The last few days have been tough and it’s still kicking us in the arse. It was snowing and the clouds swirled up the slopes, over and beyond me. Lucky Joe wasn’t far behind and we were both shivering the whole time. I was dragging my poles with my fingers balled up in my fists just staving off complete numbness.
When we could see far enough around us it was a beautiful scene with a light dusting of snow on the rocks, the bushes and the oh-so familiar trail. Woody Pass was nothing like you’d expect and only worth mentioning because that was the point the snow got even stronger. It did eventually abate, and there were even sunny moments. All the while I was doing the sums and counting down our miles. I wasn’t thinking about the end, how far we’d come, how this was not just a town stop. I was just measuring the miles I had to walk and the time I wanted to be done by. I’ll be relieved when that is just memory. Soon we overtook the Noodleheads and emerged into a clear-cut. Then I saw it.
The line running down the hill. 20ft wide and running west to east it was the border. In four short switchbacks I was there, whooping and hollering. I even broke out a little dance.
We spent a while doing the usual. Taking photos, signing the book, reading who else had passed this way and finally getting around to lunch. A german couple came in from the Canadian side. They’d walked in the eight miles and were surprised to see people already there.
Lucky Joe, Angelhair, Rigatoni and SunWalker/Heaps
With the festivities over we began the final walk. It was eight miles to the road and a 1,000ft climb made it feel just like home. Nothing had really changed yet. We were still in the woods, still marching and still getting rained on. It didn’t matter though. We were done, the real world waited for us at the road.
Easy, Lizard, Samurai Joe and Monty were at Manning Park and left not long after we arrived. We four got a room at the lodge and have begun our cleansing. That shower felt so good. The dirt left me and I shall not stink that much for a very long time. My feet have dried and I’ve called home. The adventure is over, now it’s re-entry.
Quote of the day: “Have you come far?” The german tourist
The call came from the Noodleheads’ tent and we all agreed, today was not a day to start early. Everyone’s shoes were frozen solid. Lucky Joe only has one pair of hiking socks with him and they were as stiff as wood too. I packed up slowly allowing time for my damp clothes to thaw a little. The last thing I did before stepping back on to the trail was swap the nice thick socks Anna sent me, for my normal ones and put on my shoes. Instantly my feet were freezing and my toes were almost numb before I could get very far. But the feeling came back and with mostly clear skies we trundled on. During the day the skies became greyer and with a cold bite to the wind it really felt like winter was arriving. The rain held off until the last few miles before camp and then it slowed enough for me to set up this tent for the last time.
Under grey skies
It’s only 15 miles to Canada from here. It’d have to be pretty strong rain to stop us now but it wouldn’t take much to make it miserable. Tomorrow I’ll complete the Pacific Crest Trail and truly be a thru-hiker, then I’ll get a warm shower and a bed.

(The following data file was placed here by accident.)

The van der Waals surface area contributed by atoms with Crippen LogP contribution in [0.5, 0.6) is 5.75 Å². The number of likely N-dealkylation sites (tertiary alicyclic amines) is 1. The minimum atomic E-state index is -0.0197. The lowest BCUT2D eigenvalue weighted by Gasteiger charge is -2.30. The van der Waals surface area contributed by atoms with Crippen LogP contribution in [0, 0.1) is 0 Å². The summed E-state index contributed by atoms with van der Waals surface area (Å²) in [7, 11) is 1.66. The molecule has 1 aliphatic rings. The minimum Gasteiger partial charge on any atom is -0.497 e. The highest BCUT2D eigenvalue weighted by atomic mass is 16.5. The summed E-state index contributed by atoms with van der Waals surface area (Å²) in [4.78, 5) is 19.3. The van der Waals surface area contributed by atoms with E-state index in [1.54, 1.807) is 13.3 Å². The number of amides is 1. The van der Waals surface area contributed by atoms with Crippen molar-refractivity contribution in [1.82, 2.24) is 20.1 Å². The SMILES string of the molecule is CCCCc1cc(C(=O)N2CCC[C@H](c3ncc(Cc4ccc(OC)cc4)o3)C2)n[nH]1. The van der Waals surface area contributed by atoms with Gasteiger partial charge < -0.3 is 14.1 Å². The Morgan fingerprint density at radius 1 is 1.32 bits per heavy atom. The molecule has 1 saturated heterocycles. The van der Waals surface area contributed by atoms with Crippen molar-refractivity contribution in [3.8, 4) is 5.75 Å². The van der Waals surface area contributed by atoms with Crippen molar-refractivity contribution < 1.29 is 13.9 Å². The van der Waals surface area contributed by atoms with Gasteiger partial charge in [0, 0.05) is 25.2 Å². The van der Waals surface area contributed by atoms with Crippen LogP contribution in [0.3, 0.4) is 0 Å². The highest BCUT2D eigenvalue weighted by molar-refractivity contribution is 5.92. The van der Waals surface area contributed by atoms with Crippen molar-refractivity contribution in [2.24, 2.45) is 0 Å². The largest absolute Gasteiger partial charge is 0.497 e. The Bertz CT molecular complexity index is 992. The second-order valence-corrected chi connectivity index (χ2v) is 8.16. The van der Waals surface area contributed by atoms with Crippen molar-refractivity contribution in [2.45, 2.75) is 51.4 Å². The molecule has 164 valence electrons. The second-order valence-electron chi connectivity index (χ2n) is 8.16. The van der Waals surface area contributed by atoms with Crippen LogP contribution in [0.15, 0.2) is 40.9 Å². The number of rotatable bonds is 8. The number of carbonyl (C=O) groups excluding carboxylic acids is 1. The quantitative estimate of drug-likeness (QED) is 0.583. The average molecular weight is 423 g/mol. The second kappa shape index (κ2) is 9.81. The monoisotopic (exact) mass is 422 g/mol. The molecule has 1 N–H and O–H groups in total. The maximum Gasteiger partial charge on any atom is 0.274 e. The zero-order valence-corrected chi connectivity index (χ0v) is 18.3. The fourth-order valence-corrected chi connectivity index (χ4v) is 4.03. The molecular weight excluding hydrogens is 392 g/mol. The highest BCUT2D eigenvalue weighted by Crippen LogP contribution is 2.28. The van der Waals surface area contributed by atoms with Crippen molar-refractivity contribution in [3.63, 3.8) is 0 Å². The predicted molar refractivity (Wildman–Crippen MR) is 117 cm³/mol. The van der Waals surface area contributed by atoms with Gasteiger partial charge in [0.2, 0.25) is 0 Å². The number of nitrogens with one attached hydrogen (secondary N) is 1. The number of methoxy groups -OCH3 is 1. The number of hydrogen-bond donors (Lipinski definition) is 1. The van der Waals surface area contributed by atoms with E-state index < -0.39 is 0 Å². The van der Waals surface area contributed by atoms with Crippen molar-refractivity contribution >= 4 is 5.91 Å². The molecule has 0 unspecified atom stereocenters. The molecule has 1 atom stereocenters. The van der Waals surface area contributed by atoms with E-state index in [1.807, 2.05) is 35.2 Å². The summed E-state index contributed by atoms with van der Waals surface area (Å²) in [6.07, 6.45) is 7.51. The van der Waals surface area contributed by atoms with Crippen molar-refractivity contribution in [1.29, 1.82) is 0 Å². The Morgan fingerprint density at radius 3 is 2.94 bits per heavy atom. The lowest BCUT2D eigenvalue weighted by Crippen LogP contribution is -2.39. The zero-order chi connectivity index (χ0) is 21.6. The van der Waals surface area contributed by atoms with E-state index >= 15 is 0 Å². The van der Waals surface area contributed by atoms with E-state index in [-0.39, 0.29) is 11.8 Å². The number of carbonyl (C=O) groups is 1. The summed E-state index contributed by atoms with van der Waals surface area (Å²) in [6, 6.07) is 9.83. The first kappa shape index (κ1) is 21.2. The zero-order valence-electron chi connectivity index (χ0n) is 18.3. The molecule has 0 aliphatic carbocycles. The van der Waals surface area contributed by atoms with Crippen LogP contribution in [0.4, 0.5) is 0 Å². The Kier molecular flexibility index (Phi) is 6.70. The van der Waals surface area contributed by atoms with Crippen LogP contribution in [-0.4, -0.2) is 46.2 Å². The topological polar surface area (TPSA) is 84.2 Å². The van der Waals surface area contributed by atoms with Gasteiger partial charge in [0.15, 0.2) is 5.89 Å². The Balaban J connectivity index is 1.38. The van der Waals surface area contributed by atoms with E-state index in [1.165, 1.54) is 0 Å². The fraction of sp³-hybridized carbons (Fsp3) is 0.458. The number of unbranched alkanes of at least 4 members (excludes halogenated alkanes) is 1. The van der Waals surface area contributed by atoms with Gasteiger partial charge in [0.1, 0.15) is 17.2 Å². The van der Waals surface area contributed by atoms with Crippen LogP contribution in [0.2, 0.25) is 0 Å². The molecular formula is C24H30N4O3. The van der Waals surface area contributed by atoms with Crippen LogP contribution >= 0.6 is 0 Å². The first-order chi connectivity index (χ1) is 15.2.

Last night was the coldest I’d been in a long time, beaten only by today. It was damp at the campsite, frosty up the hill and snowing before the first pass. I wrapped up as best I could and pushed on, holding my hood in place when the cold wind came through. And boy it was cold. Poor Lucky Joe had only thin wool gloves and was numb until lunchtime. On the way down from the very exposed ridge I saw bear prints, big ones. They were at least the size of my hand and very deep in the mud so the beast was heavy. Snow had already settled in so I’m guessing it passed at least a day ago.
We passed two tents in a very exposed spot. If they’re trying to wait out the weather they’re in the worst place for it. We carried on, dropped nearly a thousand feet and the snow became freezing rain, then sleet and slowly stopped. There were a few times when the sun found a way through the clouds, but it was never for long and hardly made a difference. We were cold and wet so we kept moving, all motivated to a place where we could put down our packs and get back into our sleeping bags. It’s almost 6:30 and I’m ready to sleep, even though there’s at least an hour of daylight. I hope to wake to a different world. Down the valley I can see sunny spots so the cloud has an end. Maybe the end will come to us and I’ll get to enjoy the last two days rather than endure them.
Quote of the day: “Kicking us in the arse right up to the end” – Me
We left Stehekin at last and are now firmly on our last stretch to the border. One more muffin from the bakery and I was good to go.
Lucky Joe, Angelhair, Rigatoni and I walked tightly together almost all day. We talked about all manner of stuff and generally passed the time through an unexciting section. The highlight of the day was the wasp nest Lucky Joe spotted. He stepped in to the bushes to get a photo while I waited for my turn on the trail. As he turned to leave he knocked the bush and shook the hive. As I leaned in for a photo he started swearing and jumping around. He’d been stung on the wrist and I turned back to see the swarm coming out to defend their spot. One landed on my right hand. I shook it like crazy while backing away but before I knew it I’d been stung on my left. For a while it was a little stiff and swollen but it had passed by lunch time.
The only road crossing today was a cheery place called Rainy Pass. From there it’s just over 60 miles to the border and in that stretch we’ll cross Glacier Pass, Windy Pass, Foggy Pass, Woody Pass and go below Blizzard Peak and Frosty Pass.
I’m wrapped up in bed already and definitely the coldest I’ve been in a long time. But better cold than wet.
Quote of the day: “La-la-la-Last” – Angelhair excited about starting Section L
So I’m not quite yet on my way to the border. I stayed in Stehekin all day and I’m glad I did. There’s no need to end my holiday just yet and I know I can reach the border, it’s just a matter of choosing the right days to be out there.
I took the shuttle (one of those typical American yellow school buses) to the bakery and ate my way through three excellent goodies. Lucky Joe came in from the trail. He’d had quite a different experience over the last section. In rain for a lot of it he lost the trail before Kennedy Creek, bush-whacked up a ridge in the wrong place and slid down a steep bank clawing and grabbing at anything to slow him down. He sure was lucky to come through un-harmed and I’m glad he’ll now be finishing with us.